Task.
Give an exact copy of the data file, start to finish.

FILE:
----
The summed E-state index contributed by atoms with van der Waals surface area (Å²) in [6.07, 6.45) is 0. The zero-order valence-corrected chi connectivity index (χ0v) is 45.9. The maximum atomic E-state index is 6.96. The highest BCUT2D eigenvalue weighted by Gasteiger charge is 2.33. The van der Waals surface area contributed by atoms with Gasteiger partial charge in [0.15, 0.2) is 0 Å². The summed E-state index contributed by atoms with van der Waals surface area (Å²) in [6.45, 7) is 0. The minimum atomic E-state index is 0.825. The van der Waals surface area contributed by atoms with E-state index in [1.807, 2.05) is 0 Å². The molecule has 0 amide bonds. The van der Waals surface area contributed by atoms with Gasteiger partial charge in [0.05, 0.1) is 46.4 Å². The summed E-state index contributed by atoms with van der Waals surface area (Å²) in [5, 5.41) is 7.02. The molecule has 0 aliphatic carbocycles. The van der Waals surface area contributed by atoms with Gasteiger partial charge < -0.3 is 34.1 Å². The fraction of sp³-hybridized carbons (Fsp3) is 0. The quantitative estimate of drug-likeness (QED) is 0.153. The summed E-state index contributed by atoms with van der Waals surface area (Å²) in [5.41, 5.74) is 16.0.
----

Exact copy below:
The summed E-state index contributed by atoms with van der Waals surface area (Å²) in [6.07, 6.45) is 0. The zero-order valence-corrected chi connectivity index (χ0v) is 45.9. The maximum atomic E-state index is 6.96. The highest BCUT2D eigenvalue weighted by Gasteiger charge is 2.33. The van der Waals surface area contributed by atoms with Gasteiger partial charge in [0.15, 0.2) is 0 Å². The summed E-state index contributed by atoms with van der Waals surface area (Å²) in [6.45, 7) is 0. The minimum atomic E-state index is 0.825. The van der Waals surface area contributed by atoms with E-state index in [1.807, 2.05) is 0 Å². The molecule has 0 amide bonds. The van der Waals surface area contributed by atoms with Gasteiger partial charge in [0.05, 0.1) is 46.4 Å². The summed E-state index contributed by atoms with van der Waals surface area (Å²) in [5, 5.41) is 7.02. The molecule has 0 aliphatic carbocycles. The van der Waals surface area contributed by atoms with Gasteiger partial charge < -0.3 is 34.1 Å². The fraction of sp³-hybridized carbons (Fsp3) is 0. The quantitative estimate of drug-likeness (QED) is 0.153. The summed E-state index contributed by atoms with van der Waals surface area (Å²) in [5.41, 5.74) is 16.0.